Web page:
The Liberals came to power promising to hire hundreds of front-line workers at Veterans Affairs Canada but only a fraction of those jobs have materialized even as the level of service to those who were injured in the line of military duty remains far below departmental standards.
The head of the union that represents employees of the veterans' department, which has seen its staffing levels shrink dramatically since 2010, says hundreds of customer-service agents are needed right now to provide vets with the assistance they need, and many more will be required as the aging work force moves into retirement.
The number of workers is historically low – and threatens to fall further due to attrition – even as many veterans of Afghanistan try to navigate the federal system while suffering from operational stress injuries including post-traumatic stress disorder.
The question of service standards for injured former soldiers came into question this past week when Lionel Desmond, an Afghanistan vet with PTSD, fatally shot his mother, wife and daughter, and then turned the gun on himself. Relatives say Mr. Desmond had trouble accessing medical care, which does not necessarily mean he was frustrated with the Veterans Affairs bureaucracy.
But the department's own statistics, which are posted on its website, suggest many veterans must wait far longer than the department's own service standards dictate. Just 52 per cent of applications for disability benefits are processed within the departmental target of 16 weeks. Just 65 per cent of vets in need of long-term care received it within the target of 10 weeks. And just 53 per cent had access to the career-transition program within the target of four weeks.
Carl Gannon, the national president of the Union of Veterans Affairs Employees, says the staffing issues are directly to blame for the delays and the impact on veterans can be devastating.
"I will tell you that a lot of our case-managed clients have operational stress injuries like PTSD and the reality is that [the delays] can set them off … because they need help, they've been waiting for this help," said Mr. Gannon in an interview. "Everything that they have inside of them, every little gasp of air that they have, is trying to get them to that point where they are going to get the support that they need. And when it doesn't come, really, really, really bad things can happen."
The Liberal government came to power promising to hire 400 new service-delivery staff at Veterans Affairs after cuts imposed by the former Conservative government saw the number of workers drop from about 4,500 in 2010 to 2,873 in 2014-15.
As of March 31, 2016, there were 2,272 full-time employees, the number that was left after a veteran's hospital employing more than 700 people was transferred from federal jurisdiction to the province of Quebec.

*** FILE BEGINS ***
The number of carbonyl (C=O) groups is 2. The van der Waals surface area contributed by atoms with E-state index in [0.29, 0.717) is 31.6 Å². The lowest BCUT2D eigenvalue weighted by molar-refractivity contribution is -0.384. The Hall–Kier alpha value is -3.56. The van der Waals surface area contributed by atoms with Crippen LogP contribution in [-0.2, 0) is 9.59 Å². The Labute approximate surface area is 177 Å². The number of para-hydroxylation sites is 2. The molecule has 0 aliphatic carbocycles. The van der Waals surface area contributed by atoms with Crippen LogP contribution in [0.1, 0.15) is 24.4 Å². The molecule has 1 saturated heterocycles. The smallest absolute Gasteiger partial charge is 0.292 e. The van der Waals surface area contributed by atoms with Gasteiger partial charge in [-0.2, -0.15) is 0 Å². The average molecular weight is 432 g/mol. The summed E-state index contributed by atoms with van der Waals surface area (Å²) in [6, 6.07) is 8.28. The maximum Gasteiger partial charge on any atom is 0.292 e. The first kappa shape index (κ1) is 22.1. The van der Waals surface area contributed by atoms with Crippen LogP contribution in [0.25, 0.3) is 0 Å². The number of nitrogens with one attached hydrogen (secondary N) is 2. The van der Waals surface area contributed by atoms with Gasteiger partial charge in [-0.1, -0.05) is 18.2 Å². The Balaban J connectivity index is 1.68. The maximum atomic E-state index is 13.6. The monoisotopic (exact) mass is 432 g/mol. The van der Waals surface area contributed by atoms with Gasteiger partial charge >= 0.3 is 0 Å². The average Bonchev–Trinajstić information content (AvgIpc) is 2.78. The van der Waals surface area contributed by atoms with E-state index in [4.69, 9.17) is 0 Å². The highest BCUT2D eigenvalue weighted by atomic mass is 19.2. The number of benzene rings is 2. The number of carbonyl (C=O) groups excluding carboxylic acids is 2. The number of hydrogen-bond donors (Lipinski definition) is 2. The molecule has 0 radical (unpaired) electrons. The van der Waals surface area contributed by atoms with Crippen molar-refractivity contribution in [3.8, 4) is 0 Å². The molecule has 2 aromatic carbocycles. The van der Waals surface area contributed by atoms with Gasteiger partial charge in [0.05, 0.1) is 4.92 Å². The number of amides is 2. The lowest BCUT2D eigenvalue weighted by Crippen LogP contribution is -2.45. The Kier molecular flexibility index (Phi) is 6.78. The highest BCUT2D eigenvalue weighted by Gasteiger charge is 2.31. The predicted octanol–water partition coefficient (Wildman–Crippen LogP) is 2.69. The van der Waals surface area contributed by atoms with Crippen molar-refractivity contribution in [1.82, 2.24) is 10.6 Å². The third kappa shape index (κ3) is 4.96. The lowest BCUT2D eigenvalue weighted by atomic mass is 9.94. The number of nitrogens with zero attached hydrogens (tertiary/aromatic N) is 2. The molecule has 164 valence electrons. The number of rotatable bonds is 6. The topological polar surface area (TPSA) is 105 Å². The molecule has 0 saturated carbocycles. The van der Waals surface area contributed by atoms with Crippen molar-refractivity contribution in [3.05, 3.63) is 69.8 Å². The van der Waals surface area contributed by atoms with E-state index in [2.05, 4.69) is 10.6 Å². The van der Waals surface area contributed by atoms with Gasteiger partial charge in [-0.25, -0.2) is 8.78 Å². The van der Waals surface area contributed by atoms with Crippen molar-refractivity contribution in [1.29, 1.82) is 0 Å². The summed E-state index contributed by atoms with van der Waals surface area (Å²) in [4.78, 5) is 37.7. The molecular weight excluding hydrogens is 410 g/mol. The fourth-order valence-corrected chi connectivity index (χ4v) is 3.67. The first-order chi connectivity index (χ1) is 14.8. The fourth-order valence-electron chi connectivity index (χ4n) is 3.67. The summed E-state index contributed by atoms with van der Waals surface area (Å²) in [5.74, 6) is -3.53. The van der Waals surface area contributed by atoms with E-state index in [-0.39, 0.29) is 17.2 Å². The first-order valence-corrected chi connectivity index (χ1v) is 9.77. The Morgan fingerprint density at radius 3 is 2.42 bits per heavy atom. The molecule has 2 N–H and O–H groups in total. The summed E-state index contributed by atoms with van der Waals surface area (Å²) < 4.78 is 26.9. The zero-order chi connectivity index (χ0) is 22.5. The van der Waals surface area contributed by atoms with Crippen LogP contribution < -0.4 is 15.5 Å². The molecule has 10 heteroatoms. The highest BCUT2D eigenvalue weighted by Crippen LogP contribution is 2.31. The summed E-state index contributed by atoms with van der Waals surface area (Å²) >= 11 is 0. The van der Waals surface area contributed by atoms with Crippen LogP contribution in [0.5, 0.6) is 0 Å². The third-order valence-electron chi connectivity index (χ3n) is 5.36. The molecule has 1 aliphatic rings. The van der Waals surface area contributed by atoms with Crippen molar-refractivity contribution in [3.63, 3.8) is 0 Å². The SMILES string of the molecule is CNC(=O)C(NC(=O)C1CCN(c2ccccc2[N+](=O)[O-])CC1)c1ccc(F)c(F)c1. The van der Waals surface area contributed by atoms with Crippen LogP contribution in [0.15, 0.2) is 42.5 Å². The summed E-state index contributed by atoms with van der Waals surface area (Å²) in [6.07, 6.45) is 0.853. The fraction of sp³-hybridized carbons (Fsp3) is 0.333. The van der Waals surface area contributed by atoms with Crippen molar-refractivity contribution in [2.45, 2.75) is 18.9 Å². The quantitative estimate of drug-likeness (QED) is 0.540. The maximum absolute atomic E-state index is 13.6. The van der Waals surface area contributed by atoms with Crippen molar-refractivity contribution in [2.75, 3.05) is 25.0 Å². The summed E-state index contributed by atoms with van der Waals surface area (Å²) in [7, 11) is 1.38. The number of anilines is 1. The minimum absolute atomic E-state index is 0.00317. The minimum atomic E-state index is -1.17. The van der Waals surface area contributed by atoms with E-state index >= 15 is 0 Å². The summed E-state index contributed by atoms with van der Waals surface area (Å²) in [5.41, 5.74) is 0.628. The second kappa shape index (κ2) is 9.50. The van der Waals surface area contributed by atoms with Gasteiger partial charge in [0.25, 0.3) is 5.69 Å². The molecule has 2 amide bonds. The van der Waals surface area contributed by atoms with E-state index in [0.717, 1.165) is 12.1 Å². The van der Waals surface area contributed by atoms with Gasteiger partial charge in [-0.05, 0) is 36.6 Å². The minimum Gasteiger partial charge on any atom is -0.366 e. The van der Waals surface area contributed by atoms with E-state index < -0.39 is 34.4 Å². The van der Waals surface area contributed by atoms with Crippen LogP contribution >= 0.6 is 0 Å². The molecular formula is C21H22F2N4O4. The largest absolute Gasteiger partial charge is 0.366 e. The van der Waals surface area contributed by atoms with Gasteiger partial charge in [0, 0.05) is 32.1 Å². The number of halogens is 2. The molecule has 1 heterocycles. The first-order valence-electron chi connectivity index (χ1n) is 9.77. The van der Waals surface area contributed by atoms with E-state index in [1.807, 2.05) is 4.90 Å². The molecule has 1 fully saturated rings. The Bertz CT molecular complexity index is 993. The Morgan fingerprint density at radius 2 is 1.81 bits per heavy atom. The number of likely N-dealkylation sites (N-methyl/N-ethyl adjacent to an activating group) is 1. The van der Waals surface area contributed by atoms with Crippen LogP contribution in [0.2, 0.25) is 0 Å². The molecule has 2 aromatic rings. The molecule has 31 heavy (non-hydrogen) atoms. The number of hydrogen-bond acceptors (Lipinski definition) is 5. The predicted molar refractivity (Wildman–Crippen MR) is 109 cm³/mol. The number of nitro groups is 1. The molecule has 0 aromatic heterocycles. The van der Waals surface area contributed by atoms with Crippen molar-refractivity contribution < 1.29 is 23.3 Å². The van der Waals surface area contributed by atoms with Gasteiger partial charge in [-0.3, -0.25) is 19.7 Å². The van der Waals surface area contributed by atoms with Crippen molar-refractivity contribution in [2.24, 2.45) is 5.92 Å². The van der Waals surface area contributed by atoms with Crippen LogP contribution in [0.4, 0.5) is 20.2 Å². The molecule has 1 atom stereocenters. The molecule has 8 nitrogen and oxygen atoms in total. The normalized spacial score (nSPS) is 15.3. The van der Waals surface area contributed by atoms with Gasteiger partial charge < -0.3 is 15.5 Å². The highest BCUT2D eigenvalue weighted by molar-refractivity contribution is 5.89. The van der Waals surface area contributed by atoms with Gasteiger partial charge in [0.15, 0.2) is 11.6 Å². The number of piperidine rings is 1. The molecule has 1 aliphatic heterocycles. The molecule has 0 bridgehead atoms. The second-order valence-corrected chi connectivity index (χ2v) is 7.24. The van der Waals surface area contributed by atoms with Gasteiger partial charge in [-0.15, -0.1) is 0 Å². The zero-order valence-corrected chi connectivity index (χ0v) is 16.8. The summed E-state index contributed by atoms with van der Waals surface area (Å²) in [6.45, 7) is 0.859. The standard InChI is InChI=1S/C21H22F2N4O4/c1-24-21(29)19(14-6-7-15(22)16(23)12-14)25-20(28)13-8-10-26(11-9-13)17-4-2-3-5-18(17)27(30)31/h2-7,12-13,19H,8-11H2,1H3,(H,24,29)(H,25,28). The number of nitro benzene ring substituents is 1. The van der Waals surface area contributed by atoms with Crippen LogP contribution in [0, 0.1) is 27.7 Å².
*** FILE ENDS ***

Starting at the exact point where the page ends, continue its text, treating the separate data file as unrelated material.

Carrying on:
The department says it has hired 330 new front-line staff. But Mr. Gannon said those were largely the result of moves by the Tories to add staff in the months before last year's election. Only about 75 new jobs have been created under the Liberals, he said.
Veterans Affairs Minister Kent Hehr says the delays in processing, and the fact the department is not meeting its own service standards, can be attributed to an increase in the number of veterans claiming serving-related injuries.
"In the last year, we processed 27 per cent more disability-benefits claims than the previous year," Mr. Hehr said in a statement. "We are working toward a case-worker-to-veteran ratio of 25 to 1, whereas under the previous government that number was closer to 40 to 1. Since forming government, we have reopened VAC service offices across the country, increased service to the North and invested $5.6-billion into new and existing programs and services for veterans and their families."
But Mr. Gannon said there are regions of the country where the case-worker-to-veteran ratio remains above 40, and the problems of slow processing times and the staff shortages "are literally one and the same."
Both John Brassard, the Conservative critic for veterans affairs, and Irene Mathyssen, the NDP critic, say the government needs to look at a plan put forward in a report released last year by Canadians Forces Ombudsman Gary Walbourne that would see more of the work to transition soldiers to civilian life done by the Department of National Defence before they leave the military. Mr. Hehr did not commit to following the recommendations of that report
The department is trying to hire more people, said Mr. Gannon, but it has not been easy because few people want to work at Veterans Affairs since the morale is so bad. The department's customer-service centre is located in Prince Edward Island, which also is a factor.
"We need an injection of literally 500 more staff in order to really break through what we need to break through because even as those [staffing] numbers go down, situations are more complex, more individuals are coming back with operational stress injuries like PTSD and traumatic head injuries," said Mr. Gannon. "On the front lines, people are still really, really depressed. People are still dealing with employment burnout and their workloads still really haven't changed."